Health insurers that offer private plans in the U.S. Medicare program for the elderly and disabled were overpaid by as much as $5.1 billion over the past three years, government auditors said.
The report, from the Government Accountability Office, the investigative arm of Congress, comes as insurers are fighting a proposed 2.2 percent cut in a rate used to determine their payments in the Medicare Advantage program. About a quarter of Medicare’s 49 million beneficiaries sign up for Advantage plans, in which their care is covered by insurers led by UnitedHealth Group Inc. instead of the government.
The plans were paid about $135 billion in 2012, according to the GAO. Payments will fall by about $11 billion in 2014 if the proposed cut is enacted, UnitedHealth said in a March 1 letter to Medicare’s acting administrator, Marilyn Tavenner.
“The cuts result in higher costs for millions of beneficiaries, diminish choice for Medicare enrollees, compromise the viability of the Medicare Advantage program and undercut Medicare Advantage’s ability to deliver better quality at lower costs,” John Larson, chief executive officer of UnitedHealth’s Medicare and Retirement unit, wrote in the letter.
A spokesman for UnitedHealth, Matt Stearns, said in an e-mail that the company wouldn’t comment on the GAO report. UnitedHealth had about 2.6 million Medicare Advantage members in the fourth quarter of 2012, the most of any insurer, according to data compiled by Bloomberg Industries.
The overpayments happened because Medicare Advantage plans claimed that their patients were sicker on average than those in the traditional fee-for-service program, the GAO said in its report. Medicare didn’t adjust its payments to the plans to sufficiently account for what the GAO called “differences in diagnostic coding” by the insurers.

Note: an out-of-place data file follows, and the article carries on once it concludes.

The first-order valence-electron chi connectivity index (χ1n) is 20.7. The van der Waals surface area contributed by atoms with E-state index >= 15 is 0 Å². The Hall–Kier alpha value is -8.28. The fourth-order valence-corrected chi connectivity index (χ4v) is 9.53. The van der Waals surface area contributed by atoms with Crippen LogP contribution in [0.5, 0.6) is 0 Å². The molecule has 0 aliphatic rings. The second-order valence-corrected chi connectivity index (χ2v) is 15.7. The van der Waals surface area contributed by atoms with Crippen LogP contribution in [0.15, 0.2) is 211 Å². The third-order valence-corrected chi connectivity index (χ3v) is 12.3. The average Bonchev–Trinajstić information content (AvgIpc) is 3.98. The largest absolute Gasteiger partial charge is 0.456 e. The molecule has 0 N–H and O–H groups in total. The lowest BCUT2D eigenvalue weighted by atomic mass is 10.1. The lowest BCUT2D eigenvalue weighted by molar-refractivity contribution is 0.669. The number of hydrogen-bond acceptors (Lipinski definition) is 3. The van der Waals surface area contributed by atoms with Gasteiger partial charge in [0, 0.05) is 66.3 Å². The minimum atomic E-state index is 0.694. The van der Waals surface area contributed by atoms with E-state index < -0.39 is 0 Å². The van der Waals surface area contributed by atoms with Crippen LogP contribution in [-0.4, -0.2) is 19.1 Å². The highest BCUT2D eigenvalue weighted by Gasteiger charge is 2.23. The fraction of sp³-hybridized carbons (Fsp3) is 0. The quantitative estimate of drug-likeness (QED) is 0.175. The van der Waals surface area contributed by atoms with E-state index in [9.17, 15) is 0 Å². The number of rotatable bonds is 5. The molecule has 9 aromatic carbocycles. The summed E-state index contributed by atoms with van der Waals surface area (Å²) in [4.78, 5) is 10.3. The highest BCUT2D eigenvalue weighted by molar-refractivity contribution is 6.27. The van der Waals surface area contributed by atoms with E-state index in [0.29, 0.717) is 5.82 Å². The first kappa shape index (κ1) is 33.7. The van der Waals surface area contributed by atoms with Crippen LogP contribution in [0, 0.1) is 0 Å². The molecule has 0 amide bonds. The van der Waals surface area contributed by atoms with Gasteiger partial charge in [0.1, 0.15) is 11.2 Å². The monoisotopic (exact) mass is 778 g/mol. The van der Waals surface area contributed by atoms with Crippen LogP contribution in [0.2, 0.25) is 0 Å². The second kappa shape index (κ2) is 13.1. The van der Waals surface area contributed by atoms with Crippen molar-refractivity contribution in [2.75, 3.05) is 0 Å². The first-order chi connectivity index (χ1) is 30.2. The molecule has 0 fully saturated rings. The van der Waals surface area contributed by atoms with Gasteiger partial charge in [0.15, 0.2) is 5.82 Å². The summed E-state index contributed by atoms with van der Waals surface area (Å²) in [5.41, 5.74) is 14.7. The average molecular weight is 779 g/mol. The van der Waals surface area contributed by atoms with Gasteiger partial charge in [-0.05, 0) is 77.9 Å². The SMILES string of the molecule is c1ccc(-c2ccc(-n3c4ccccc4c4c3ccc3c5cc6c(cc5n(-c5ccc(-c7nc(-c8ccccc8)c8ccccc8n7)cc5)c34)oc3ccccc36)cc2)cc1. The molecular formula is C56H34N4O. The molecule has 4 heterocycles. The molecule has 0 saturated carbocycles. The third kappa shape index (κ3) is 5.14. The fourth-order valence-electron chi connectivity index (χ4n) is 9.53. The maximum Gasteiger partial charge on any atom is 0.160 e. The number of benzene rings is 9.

The report “doesn’t take into account what plans are doing to identify beneficiaries who have potential health risks and then putting into place programs and services to make sure patients are getting the care they need,” said Robert Zirkelbach, a spokesman for America’s Health Insurance Plans, the industry’s Washington lobby group.
Advantage plans “go out of their way to make sure they know patients’ health risks so they can intervene early and avoid complications down the line,” he said in a phone interview.
The 2010 health-care overhaul, the Affordable Care Act, reduced payments to Advantage plans by about $206 billion through 2019. The GAO report “makes it clear that there is more to be done” to reduce overpayments to Advantage plans, said Senator Sander Levin, a Michigan Democrat, in a statement. He requested the report with Representative Henry Waxman, a California Democrat.